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    China Clamps Down on Drug Price Differences Across Provinces

    Health officials face the challenge of controlling drug prices while promoting pharmaceutical innovation and ensuring steady drug supply.
    Jan 26, 2024#health

    In a bid to tackle pharmaceutical companies’ “price discrimination,” Chinese officials are introducing caps on price differences for identical drugs in different parts of the country.

    In China, provincial authorities have control over most drug procurement procedures. This has led to differences in drug prices across provinces, which, in theory, should promote greater access to drugs and pharmaceutical innovation.

    However, studies have shown that some poorer provinces have paid higher prices for identical drugs than high-income provinces.

    In response, the National Healthcare Security Administration (NHSA), which oversees drug procurement in China, released a notice in late December stipulating that a pharmaceutical company’s tender price for a drug will be capped at 1.5 times the “bid price” — the final price at which a drug is procured — of the company’s same drug sold elsewhere or the highest “bid price” of an identical drug sold by another company, whichever is higher. 

    During the implementation of the new rules, pharmaceutical companies will not be allowed to withdraw their tender bids in provinces where they have listed prices higher than the benchmarks.

    A new unified drug procurement information platform will also be launched to promote further information sharing between provinces. Since 2015, public hospitals have been procuring drugs through purchasing platforms managed by their provincial authorities, which do not necessarily indicate prices in other parts of the country.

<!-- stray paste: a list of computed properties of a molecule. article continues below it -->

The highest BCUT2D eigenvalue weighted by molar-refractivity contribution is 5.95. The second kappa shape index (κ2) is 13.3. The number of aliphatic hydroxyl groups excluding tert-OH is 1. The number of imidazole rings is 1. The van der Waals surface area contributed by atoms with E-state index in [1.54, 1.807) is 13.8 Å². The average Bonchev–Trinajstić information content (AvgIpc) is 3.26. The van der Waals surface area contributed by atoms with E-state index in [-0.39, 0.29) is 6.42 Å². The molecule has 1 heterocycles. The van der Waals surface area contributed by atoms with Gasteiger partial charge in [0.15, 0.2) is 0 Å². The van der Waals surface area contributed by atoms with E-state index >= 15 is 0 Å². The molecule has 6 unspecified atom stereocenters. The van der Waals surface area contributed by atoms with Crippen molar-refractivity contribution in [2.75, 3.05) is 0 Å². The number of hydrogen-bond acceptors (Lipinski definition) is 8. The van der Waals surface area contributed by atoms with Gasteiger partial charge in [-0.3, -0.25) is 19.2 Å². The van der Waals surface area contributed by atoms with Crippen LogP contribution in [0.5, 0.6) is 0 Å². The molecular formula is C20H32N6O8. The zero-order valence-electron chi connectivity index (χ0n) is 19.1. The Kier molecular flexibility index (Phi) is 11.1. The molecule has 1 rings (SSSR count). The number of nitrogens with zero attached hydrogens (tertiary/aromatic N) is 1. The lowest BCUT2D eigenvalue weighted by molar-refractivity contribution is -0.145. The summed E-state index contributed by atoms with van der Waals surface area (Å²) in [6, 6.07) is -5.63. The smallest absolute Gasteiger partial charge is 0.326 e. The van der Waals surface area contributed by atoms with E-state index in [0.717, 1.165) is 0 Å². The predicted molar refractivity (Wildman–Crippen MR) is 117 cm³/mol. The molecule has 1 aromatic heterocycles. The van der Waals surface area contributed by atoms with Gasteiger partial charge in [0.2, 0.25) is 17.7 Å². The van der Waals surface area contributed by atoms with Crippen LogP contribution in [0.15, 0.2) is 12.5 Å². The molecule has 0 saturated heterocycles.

Drug prices in China can vary widely from province to province. For example, 5ml of the cancer drug Paclitaxel is priced at 67 yuan ($9.4) in the southwestern Sichuan province and 137 yuan in the central Hubei province, according to a review by Sixth Tone of the two official provincial procurement websites.

    Some provinces, such as Sichuan and Hunan, have already begun imposing caps on procurement prices based on prices elsewhere.

    According to the NHSA, “abnormally” high price differences will be “eliminated” by the end of March. While recognizing that “small” fluctuations in price are to be expected due to factors such as varying market sizes and transportation distances, these differences should not be “abnormally” high, the head of the NHSA drug procurement department said.

    “From a patient’s perspective, price regulation can enable them to obtain essential medication at a fairer and cheaper price, and reduce unfair premiums caused by … vicious market competition,” Lu Yun, head of the pharmaceutical price research center at China Pharmaceutical University, recently wrote.

    For years, Chinese officials have sought to balance competing needs to lower drug prices while encouraging pharmaceutical innovation and ensuring steady supply. While procurement prices for drugs have declined since 2010, this reduction has also been blamed for causing drug supply shortages and disruptions.

    The NHSA official said that provincial authorities should refer to a drug’s “transaction price” rather than its lowest price nationwide when determining whether it is being fairly priced in their province, without specifying how to determine this benchmark.

    “This approach helps maintain a balance in prices between regions and corrects local discrepancies without causing large price reductions,” the official said.

    Editor: Vincent Chow.

    (Header image: VCG)